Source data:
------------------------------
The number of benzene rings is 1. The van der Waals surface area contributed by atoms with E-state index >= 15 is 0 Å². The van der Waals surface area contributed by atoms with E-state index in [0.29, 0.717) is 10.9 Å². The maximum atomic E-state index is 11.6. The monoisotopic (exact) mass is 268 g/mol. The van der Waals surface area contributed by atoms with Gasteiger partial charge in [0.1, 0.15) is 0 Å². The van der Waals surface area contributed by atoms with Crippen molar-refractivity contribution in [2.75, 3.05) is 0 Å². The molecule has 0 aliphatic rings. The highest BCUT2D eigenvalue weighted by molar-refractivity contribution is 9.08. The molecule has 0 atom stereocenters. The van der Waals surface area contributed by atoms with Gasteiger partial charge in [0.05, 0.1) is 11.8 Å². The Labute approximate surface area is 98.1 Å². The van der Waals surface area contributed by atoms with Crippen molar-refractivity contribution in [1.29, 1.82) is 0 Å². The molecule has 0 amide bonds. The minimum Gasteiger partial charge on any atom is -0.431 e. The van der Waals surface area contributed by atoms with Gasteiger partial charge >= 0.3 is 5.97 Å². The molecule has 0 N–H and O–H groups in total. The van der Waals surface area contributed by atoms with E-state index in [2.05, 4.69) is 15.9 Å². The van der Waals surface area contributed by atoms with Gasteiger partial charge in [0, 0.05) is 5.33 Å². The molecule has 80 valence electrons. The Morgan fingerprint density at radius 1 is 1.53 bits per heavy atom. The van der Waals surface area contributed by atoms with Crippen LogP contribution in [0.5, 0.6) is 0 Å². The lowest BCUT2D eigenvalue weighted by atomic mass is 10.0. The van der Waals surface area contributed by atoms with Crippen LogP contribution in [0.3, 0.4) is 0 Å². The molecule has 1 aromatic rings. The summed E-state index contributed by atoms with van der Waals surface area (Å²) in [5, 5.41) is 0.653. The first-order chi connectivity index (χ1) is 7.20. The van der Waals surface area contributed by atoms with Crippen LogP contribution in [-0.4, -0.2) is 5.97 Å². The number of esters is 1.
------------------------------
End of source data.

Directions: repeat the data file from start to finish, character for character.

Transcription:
The number of benzene rings is 1. The van der Waals surface area contributed by atoms with E-state index >= 15 is 0 Å². The van der Waals surface area contributed by atoms with E-state index in [0.29, 0.717) is 10.9 Å². The maximum atomic E-state index is 11.6. The monoisotopic (exact) mass is 268 g/mol. The van der Waals surface area contributed by atoms with Gasteiger partial charge in [0.1, 0.15) is 0 Å². The van der Waals surface area contributed by atoms with Crippen molar-refractivity contribution in [2.75, 3.05) is 0 Å². The molecule has 0 aliphatic rings. The highest BCUT2D eigenvalue weighted by molar-refractivity contribution is 9.08. The molecule has 0 atom stereocenters. The van der Waals surface area contributed by atoms with Gasteiger partial charge in [0.05, 0.1) is 11.8 Å². The Labute approximate surface area is 98.1 Å². The van der Waals surface area contributed by atoms with Crippen molar-refractivity contribution in [1.29, 1.82) is 0 Å². The molecule has 0 amide bonds. The minimum Gasteiger partial charge on any atom is -0.431 e. The van der Waals surface area contributed by atoms with Gasteiger partial charge >= 0.3 is 5.97 Å². The molecule has 0 N–H and O–H groups in total. The van der Waals surface area contributed by atoms with E-state index in [2.05, 4.69) is 15.9 Å². The van der Waals surface area contributed by atoms with Gasteiger partial charge in [0, 0.05) is 5.33 Å². The molecule has 80 valence electrons. The Morgan fingerprint density at radius 1 is 1.53 bits per heavy atom. The van der Waals surface area contributed by atoms with Crippen LogP contribution in [0.5, 0.6) is 0 Å². The lowest BCUT2D eigenvalue weighted by atomic mass is 10.0. The van der Waals surface area contributed by atoms with Crippen LogP contribution in [0.3, 0.4) is 0 Å². The molecule has 1 aromatic rings. The summed E-state index contributed by atoms with van der Waals surface area (Å²) in [5, 5.41) is 0.653. The first-order chi connectivity index (χ1) is 7.20. The van der Waals surface area contributed by atoms with Crippen LogP contribution in [-0.4, -0.2) is 5.97 Å². The number of esters is 1.